You have what you think is a brilliant new idea for a product, company, book, or other project. You've shown it to a bunch of experts, and they've all told you the same thing: It'll never work. Are they smarter than you? Or just too set in their ways to see the big opportunity you do. Wouldn't it be great if you could tell the difference?
You can, says Don Panoz, and he should know. Panoz is like an 81-year-old version of Elon Musk, a serial entrepreneur who has started one successful business after another--usually after being told that what he had in mind would never work. The businesses he's founded, Mylan Pharmaceuticals (he sold out decades before the EpiPen pricing scandal),
Elan Pharmaceuticals, and Chateau Elan winery/resorts in Georgia and Australia have made him a billionaire. His newest venture, DeltaWing, is a newfangled narrow-fronted race car that can compete with traditional race cars despite having half the horsepower and using half the gas. He plans to use that design as the basis for an electric car that will be lighter than anything currently on the market, and will thus have a much longer range.
How can you tell whether your new idea is insanely great, or just insane? Panoz recommends asking yourself these questions:
1. Is your idea totally new?
If so, you can expect a lot of resistance. Panoz says he's been told throughout his professional life that what he had in mind wouldn't work because he never wanted to follow the beaten path. "My MO is that I think it's not worth your time doing something everyone else is doing," he explains.
That's how he came to leave Mylan. At the time, Panoz wanted to develop a method to allow drugs to be absorbed through the skin, rather than taken by mouth. He believed that would lead to better absorption of many medicines, compared to the standard method of converting them into hydrochloride salt. But Mylan's board balked at this new direction and the difficulty of gaining FDA approval to make the drug was also a huge obstacle. So Panoz sold his stake in Mylan, relocated to Ireland with his wife and children, and founded Elan Pharmaceuticals there, where the regulatory hurdles for developing and testing new drugs were not as difficult.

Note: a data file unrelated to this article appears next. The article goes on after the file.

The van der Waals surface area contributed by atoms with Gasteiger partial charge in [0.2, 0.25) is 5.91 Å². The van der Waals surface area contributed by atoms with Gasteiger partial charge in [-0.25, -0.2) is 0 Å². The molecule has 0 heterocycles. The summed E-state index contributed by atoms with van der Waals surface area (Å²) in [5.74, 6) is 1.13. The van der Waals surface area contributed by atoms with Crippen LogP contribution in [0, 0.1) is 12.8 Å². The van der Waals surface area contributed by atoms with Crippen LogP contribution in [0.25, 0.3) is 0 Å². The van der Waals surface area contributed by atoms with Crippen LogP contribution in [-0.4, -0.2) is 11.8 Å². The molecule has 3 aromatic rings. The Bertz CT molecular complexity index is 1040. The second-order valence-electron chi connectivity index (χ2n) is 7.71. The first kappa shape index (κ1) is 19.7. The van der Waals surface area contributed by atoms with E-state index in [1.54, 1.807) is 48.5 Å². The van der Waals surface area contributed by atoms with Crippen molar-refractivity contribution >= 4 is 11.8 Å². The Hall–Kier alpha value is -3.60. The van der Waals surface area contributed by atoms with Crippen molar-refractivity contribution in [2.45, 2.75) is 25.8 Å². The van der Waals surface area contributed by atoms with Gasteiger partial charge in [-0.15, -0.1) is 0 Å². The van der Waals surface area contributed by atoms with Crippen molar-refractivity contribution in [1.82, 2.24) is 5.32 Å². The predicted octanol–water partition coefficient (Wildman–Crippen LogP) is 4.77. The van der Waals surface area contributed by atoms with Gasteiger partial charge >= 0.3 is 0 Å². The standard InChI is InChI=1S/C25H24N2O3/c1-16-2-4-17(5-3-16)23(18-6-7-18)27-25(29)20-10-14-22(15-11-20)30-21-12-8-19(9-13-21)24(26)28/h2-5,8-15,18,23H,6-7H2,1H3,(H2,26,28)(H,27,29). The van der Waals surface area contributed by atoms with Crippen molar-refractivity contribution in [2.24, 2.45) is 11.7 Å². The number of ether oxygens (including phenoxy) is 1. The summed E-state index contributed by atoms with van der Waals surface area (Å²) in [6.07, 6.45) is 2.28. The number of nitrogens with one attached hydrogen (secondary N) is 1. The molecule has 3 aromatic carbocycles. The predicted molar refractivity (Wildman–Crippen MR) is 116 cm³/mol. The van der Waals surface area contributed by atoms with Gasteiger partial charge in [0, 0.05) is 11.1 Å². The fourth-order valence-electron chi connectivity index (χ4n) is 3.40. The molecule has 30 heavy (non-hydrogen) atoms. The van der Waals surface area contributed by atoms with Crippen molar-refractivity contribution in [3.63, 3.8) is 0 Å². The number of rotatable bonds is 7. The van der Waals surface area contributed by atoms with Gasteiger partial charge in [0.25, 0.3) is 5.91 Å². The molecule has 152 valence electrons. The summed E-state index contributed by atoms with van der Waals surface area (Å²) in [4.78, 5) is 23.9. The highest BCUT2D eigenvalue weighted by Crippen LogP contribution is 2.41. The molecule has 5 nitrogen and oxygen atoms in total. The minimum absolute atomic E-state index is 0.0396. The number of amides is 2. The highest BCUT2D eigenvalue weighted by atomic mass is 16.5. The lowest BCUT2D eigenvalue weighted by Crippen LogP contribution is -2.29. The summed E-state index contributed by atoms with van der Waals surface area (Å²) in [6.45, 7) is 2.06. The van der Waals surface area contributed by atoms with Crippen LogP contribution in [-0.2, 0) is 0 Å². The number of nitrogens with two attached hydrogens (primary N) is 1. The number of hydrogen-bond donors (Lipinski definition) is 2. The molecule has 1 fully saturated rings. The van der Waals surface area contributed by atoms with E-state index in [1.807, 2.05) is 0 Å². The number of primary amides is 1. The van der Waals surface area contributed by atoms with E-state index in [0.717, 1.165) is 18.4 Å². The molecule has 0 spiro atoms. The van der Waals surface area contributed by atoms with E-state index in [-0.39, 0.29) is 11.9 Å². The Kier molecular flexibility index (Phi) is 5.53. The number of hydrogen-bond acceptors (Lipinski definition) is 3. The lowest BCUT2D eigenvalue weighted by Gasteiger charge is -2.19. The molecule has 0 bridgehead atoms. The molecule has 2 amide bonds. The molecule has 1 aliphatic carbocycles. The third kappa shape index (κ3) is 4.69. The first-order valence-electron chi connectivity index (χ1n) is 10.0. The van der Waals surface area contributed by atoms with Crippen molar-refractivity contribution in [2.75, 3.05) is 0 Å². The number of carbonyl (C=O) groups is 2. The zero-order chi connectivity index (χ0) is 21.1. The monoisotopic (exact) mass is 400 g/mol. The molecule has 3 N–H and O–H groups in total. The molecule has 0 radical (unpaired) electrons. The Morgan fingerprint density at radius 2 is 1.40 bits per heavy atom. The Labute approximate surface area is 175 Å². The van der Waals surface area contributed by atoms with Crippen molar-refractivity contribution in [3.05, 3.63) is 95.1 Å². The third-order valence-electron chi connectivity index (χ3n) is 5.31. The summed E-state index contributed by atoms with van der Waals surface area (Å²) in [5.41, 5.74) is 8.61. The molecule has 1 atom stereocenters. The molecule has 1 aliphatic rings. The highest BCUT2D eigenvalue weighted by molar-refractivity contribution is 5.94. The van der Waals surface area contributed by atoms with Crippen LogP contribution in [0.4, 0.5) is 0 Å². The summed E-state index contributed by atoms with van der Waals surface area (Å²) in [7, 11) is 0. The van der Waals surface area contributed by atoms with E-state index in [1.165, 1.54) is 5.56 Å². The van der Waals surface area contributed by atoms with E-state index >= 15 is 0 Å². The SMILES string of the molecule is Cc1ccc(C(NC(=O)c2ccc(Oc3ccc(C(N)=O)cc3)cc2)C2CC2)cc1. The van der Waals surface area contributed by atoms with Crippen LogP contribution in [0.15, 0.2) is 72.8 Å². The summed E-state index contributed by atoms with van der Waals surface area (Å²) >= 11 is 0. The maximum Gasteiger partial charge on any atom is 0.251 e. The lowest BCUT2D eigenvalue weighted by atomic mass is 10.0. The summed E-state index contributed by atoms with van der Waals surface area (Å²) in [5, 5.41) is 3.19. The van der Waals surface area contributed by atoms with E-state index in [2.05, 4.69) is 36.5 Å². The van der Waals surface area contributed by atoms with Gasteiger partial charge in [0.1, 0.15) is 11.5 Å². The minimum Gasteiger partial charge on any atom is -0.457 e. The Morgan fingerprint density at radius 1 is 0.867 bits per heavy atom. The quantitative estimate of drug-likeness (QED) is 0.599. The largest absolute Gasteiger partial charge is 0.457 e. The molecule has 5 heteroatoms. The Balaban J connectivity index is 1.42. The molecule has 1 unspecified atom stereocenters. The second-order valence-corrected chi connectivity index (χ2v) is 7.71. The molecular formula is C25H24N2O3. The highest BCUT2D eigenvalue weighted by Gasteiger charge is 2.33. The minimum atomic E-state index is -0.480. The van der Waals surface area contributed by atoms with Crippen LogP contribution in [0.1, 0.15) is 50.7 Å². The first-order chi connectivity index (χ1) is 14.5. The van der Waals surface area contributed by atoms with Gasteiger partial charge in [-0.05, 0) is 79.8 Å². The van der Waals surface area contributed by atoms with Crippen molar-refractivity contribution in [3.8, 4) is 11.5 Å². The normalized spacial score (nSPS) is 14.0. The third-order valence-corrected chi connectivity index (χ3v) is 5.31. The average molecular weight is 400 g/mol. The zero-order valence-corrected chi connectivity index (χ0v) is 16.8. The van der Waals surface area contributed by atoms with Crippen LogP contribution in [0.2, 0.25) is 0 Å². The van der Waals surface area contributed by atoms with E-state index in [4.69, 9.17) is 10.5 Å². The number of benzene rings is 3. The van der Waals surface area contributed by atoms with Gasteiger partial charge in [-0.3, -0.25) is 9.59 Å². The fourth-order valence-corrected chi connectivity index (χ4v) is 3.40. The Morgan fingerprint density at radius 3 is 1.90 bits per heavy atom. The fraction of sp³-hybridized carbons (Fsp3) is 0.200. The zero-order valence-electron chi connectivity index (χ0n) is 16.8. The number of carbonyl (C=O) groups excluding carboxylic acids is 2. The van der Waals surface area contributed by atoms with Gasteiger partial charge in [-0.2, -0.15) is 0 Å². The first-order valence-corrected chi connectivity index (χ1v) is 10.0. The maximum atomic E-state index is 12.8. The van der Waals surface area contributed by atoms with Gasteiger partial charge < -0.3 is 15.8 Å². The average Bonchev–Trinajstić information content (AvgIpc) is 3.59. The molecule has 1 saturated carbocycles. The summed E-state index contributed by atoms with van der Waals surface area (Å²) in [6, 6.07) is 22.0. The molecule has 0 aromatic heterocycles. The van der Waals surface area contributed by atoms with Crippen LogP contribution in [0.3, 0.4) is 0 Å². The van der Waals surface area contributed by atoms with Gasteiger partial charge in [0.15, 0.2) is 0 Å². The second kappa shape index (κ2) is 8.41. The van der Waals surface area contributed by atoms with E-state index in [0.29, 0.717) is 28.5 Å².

"Ireland has a population of 3.5 million, a great education system, and four medical schools," Panoz says. "But at the time, most graduates were emigrating out of the country in search of opportunity."
Elan began by creating patches that delivered antibiotics, calcium channel blockers (which treat high blood pressure and heart disease), among other medications. Then it had a huge success with the nicotine patch. Panoz never doubted the new delivery method would work, he says now. "I never thought the technology was a risk," he says. "The big risk was going off and doing it."
2. Are your critics stuck in their comfort zones?
A lot of experts will tell you that something won't work because an unfamiliar idea is inherently uncomfortable, Panoz explains. "It's a very natural part of human personality," he says. "A lot of people who become engineers or technicians who are very comfortable with what they've learned and what they've been taught and they don't want to make the extra commitment of time and effort to look outside their comfort zone."
Exploring a new idea takes a lot of work for these critics, he says. "Engineers are famous for finding all the reasons you can't do something. But if you can find reasons something won't work, why can't you find ways to make it work? Once you've found the problem, that's half the battle."
3. Are the arguments against your idea outdated?
Many new ideas that work in today's world faced opposition based on history that is no longer relevant. For example, while opening a pharmaceutical plant in Georgia, Panoz noted the many vineyards growing sweet "table" grapes. Why not try growing wine grapes there as well? He asked viniculture experts in California to do a study on the possibility. They came back with the results: It wouldn't work.
"When I asked why not, they said no one has ever done it," Panoz recalls. So he did some digging and discovered that, while California had been settled by Spaniards and Italians who drank a lot of wine and knew how to grow grapes for it, Georgia and the Carolinas had been settled by English, Scottish, and Irish immigrants who mostly drank whiskey and beer. It was because of this history that the southeastern states limited themselves to table grapes. So Panoz went ahead with his vineyard plans. Now he says, "We make good wine and we win a lot of medals."
4. Are you prepared to handle failure?
"I tell people you have to take the time to dream about the things you want to do, but realize that if you dream a lot you're going to have a few nightmares," Panoz says. One of his own biggest nightmares came about when he tried to develop some real estate in California into a winery/resort and housing.
"I had 30,000 acres of land," he says. "People started suing us." Panoz faced lawsuits from environmentalists and sport fishermen and changing requirements for things like building a firehouse. "It took us 14 years to build the first house," he says. "Then 2008 came along and we had to sell it all to a Mexican group."
5. Have you done your homework?
This is an important question, because every time Panoz has seen a project turn highly successful, it's been built on solid science that he thoroughly understands. Before he'll bet on a new idea or new venture he checks it out very thoroughly. "There are a lot of things I've looked at and decided not to do," he says.
On the other hand, if you've done your homework and you see real reasons why something should work, then don't let naysayers stop you, he says. Go ahead and make it happen. "It's very rewarding," he says. "And things that aren't a challenge aren't very rewarding."